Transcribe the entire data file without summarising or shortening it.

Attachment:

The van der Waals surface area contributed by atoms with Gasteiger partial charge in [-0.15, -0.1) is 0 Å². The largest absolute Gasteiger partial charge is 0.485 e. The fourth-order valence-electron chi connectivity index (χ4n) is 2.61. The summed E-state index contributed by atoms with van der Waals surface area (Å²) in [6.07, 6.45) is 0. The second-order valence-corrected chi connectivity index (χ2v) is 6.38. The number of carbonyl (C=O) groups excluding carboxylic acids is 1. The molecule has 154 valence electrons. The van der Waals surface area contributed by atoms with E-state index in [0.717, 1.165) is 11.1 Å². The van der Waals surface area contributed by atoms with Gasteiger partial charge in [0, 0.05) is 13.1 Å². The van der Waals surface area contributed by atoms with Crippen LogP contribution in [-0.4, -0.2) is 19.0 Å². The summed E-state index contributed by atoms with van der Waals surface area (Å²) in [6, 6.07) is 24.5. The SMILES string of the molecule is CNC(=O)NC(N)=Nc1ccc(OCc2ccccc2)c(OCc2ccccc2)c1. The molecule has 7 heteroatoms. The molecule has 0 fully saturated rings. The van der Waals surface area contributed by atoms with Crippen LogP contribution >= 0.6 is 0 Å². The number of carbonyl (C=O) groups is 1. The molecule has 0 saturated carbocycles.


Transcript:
The van der Waals surface area contributed by atoms with Gasteiger partial charge in [-0.15, -0.1) is 0 Å². The largest absolute Gasteiger partial charge is 0.485 e. The fourth-order valence-electron chi connectivity index (χ4n) is 2.61. The summed E-state index contributed by atoms with van der Waals surface area (Å²) in [6.07, 6.45) is 0. The second-order valence-corrected chi connectivity index (χ2v) is 6.38. The number of carbonyl (C=O) groups excluding carboxylic acids is 1. The molecule has 154 valence electrons. The van der Waals surface area contributed by atoms with E-state index in [0.717, 1.165) is 11.1 Å². The van der Waals surface area contributed by atoms with Gasteiger partial charge in [0, 0.05) is 13.1 Å². The van der Waals surface area contributed by atoms with Crippen LogP contribution in [-0.4, -0.2) is 19.0 Å². The summed E-state index contributed by atoms with van der Waals surface area (Å²) in [6, 6.07) is 24.5. The SMILES string of the molecule is CNC(=O)NC(N)=Nc1ccc(OCc2ccccc2)c(OCc2ccccc2)c1. The molecule has 7 heteroatoms. The molecule has 0 fully saturated rings. The van der Waals surface area contributed by atoms with Crippen LogP contribution >= 0.6 is 0 Å². The number of carbonyl (C=O) groups is 1. The molecule has 0 saturated carbocycles.